Figure 5 - Word Clouds of Twitter Follower Descriptions

-- Corren McCoy

Thursday, November 5, 2015

2015-11-06: iPRES2015 Trip Report

From November 2nd through November 5th, Dr. Nelson, Dr. Weigle, and I attended the iPRES2015 conference at the University of North Carolina Chapel Hill. This served as a return visit for Drs. Nelson and Weigle; Dr. Nelson worked at UNC through a NASA fellowship and Dr. Weigle received her PhD from UNC. We also met with Martin Klein, a WS-DL alumnus now at the UCLA Library. While the last ODU contingent to visit UNC was not so lucky, we returned to Norfolk relatively unscathed.

Cal Lee and Helen Tibbo opened the conference with a welcome on November 3rd, followed by Nancy McGovern's keynote address delivered with Leo Konstantelos and Maureen Pennock. This was not a traditional keynote, but instead an interactive dialogue in which several challenge areas were presented to the audience, and the audience responded -- live and on twitter -- significant achievements or advances in those challenge areas from #lastyear. For example, Dr. Nelson identified the #iCanHazMemento utility. The responses are available on Google Docs.

I attended the Institutional Opportunities and Challenges session to open the conference. Kresimir Duretec presented "Benchmarks for Digital Preservation Tools." His presentation touched on how we can get digital preservation tools that "Just Work", including benchmarks for evaluating tools on test beds and measuring them for quality. Related to this is Mat Kelly's work on the Archival Acid Test.

Alex Thirifays presented "Towards a Common Approach for Access to Digital Archival Records in Europe." This paper touched on user access: user needs, best practices for identifying requirements for access, and a capability gaps analysis of current tools versus user needs.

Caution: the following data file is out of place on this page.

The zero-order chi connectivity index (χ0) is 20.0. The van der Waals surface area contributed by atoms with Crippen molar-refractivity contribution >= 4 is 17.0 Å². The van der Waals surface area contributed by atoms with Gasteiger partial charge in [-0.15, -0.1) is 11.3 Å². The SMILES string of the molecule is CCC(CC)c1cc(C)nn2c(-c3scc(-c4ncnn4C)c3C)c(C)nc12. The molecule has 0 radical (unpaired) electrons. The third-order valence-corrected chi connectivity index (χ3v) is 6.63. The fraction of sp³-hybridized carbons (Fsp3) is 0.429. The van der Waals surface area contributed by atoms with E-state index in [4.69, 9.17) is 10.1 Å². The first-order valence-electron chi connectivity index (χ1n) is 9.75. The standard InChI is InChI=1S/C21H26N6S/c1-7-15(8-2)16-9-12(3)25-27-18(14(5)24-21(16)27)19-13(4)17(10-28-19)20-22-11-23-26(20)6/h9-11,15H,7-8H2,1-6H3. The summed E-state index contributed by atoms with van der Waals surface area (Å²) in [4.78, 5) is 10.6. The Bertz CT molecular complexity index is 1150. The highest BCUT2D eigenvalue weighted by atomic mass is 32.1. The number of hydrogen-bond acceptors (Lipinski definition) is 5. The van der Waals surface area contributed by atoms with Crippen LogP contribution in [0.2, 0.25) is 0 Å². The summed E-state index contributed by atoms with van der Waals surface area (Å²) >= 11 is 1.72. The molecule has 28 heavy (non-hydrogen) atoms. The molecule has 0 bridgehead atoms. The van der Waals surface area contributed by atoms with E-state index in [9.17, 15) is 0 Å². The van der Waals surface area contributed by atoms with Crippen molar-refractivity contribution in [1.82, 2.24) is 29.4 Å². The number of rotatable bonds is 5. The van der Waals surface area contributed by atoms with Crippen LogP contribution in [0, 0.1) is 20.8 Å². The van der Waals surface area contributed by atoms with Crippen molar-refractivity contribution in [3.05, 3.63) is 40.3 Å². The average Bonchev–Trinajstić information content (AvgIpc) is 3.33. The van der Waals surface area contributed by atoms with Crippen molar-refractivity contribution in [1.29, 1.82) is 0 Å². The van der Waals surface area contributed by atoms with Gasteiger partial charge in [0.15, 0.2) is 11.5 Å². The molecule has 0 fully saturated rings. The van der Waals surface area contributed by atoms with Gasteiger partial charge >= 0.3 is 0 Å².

"Developing a Highly Automated Web Archive System Based
on IIPC Open Source Software" was presented by Zhenxin Wu. Her paper outlined a framework of open source tools to archive the web using Heritrix and a SOLR index of WARCS with an enhanced interface.

Barbara Sierman closed the session with her presentation "Best Until ... A National Infrastructure for Digital Preservation in the Netherlands" focusing on user accessibility and organizational challenges as part of a national strategy for preserving digital and cultural Dutch heritage.

After lunch, I lead off the Infrastructure Opportunities and Challenges session with my paper on Archiving Deferred Representations Using a Two-Tiered Crawling Approach. We defined deferred representations as those that rely on JavaScript to load embedded resources on the client. We show that archives can use PhantomJS to create a 1.5 times larger crawl frontier than Heritrix itself, but PhantomJS crawls 10.5 times slower. We recommend using a classifier to recognize deferred representations and only use it to crawl deferred representations, mitigating the crawl slow-down while still reaping the benefits of the headless crawler.